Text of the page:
Intimacy. Part 2. Project 4. At Home. Exercise 2; Composition -an interior. Exercise 3; Material Differences. Reflection.

Exercise 2 -Composition- an interior

Look carefully at the angles and areas of your chosen interior view and note where objects are placed. Keep shifting your viewpoint until you find one that pleases you. look for strong tonal contrasts, textures, linear qualities and string positive and negative shapes.

Establish your observational position- standing, sitting on a chair or the floor. Making sure you are comfortable. Make four quick sketches to outline the basic shapes and map out the tonal areas using a soft pencil.

Format. Do studies both portrait and landscape format. You may find portrait dynamic and landscape more intimate. Play with these ideas. Look for objects and forms. Don’t be afraid to cut off part of your subject, as it happens in photography. Consider how this will add dynamism and interest to your composition.

Chose your view. Compare preliminary sketches to help decide on a composition. Look at tonal values, basic structure, and linear arrangements. Keep looking, evaluating an experimenting.

I have drawn two A 3 size pictures in dark tonal values and left out details and textures.

The one below is a portrait composition and cropped. it shows the upstairs landing which has varying light quality that bounces around the doors and chairs.

Top landing in pastel tones

The next one is a view of the stairs looking down into the hall space in landscape composition. There, the light comes from the side rooms and the hall is mostly in shadow, as are the stairs. I drew this with pastel making tonal values by smudging the surface.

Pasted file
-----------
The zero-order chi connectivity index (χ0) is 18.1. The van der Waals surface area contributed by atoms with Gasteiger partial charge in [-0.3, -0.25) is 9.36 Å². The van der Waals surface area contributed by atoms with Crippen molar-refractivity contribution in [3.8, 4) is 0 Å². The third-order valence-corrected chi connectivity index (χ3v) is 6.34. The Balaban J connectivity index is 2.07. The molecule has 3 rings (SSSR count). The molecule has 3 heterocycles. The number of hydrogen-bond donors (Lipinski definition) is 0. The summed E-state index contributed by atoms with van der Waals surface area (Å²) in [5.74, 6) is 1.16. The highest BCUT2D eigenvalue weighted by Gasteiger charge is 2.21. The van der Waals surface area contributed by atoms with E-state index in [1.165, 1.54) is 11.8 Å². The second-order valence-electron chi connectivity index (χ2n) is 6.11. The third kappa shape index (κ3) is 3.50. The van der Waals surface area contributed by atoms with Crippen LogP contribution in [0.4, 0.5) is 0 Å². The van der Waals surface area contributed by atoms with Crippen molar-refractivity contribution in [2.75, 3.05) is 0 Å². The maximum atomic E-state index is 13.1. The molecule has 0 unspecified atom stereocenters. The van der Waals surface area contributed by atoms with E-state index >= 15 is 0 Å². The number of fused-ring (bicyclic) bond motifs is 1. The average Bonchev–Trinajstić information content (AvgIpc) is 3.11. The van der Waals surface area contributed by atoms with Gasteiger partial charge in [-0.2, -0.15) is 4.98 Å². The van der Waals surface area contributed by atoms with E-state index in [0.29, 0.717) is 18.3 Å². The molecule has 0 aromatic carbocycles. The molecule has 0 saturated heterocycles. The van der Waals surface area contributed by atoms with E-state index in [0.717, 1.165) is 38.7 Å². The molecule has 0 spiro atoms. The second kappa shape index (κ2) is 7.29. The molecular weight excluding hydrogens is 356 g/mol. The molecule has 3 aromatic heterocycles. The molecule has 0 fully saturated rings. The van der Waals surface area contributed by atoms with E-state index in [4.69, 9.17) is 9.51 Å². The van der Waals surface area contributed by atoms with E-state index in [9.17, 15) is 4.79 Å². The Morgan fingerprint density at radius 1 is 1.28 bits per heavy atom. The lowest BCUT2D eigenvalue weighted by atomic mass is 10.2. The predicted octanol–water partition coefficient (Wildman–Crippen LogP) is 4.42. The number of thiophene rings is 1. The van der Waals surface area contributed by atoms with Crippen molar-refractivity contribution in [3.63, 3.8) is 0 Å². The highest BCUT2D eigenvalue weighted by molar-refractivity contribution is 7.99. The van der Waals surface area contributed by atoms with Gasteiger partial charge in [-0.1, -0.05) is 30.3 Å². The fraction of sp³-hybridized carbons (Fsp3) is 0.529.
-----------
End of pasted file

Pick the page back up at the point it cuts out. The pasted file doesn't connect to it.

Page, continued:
Looking downstairs in pastel tones

Four tonal sketches in ink and cropped to make the drawings interesting. Cropping gives the views a sense of drama and mystery. I love the tonal values I created with inky washes. I am deciding which view to draw for the next exercise.

Exercise 3- Material Differences. By now you should have a clear idea of the basic elements for your drawing. For this exercise work on a large scale (A1 or A2)

Use light marks to map out the composition. Use all the picture space. Look at the way the light falls. Think back to project 4 using different materials, select an appropriate material for this drawing. Keep looking from your subject to your drawing, squinting to check tonal values.

For this exercise I decided to draw with 6 B pencil and graphite stick on white cartridge paper A 2 size. My view is looking down the stairs into the hall way. I chose this as I really wanted to express the light and dark areas that were bouncing around the floor and doors.

Looking down stairs drawn with pencil and graphite.


Firstly I really enjoyed both of these exercises and that’s because it was a change from drawing still life subjects. Secondly, I tried drawing with pastels in monotones which suited the dark and light areas of the hall way views, and I enjoy the way pastels blend and crumble onto the pastel paper surface, making it easy to move around to make soft marks.

Making lots of sketches and inky drawings helped to develop the drawing in Exercise 3 too. Trying different views, cropping and changing the composition plane made me think and look in a different way at the subject.  To develop my drawing, I still need to look at my mark making process, as I felt the wall on the right needed different marks, mine looks very organic and lively. I thought the shading on the floor worked well, and I used a soft rubber to lift out all the light areas. The perspective needs a bit of tightening up, but I think that will come with practise. The door into the toilet is a bit big, but the light is good.

It looks very much like my hall way, which is quite spacious. I thought I captured the light, which was one of my aims. I wanted to created a moody drawing with less detail but lots of shading with a different view point.





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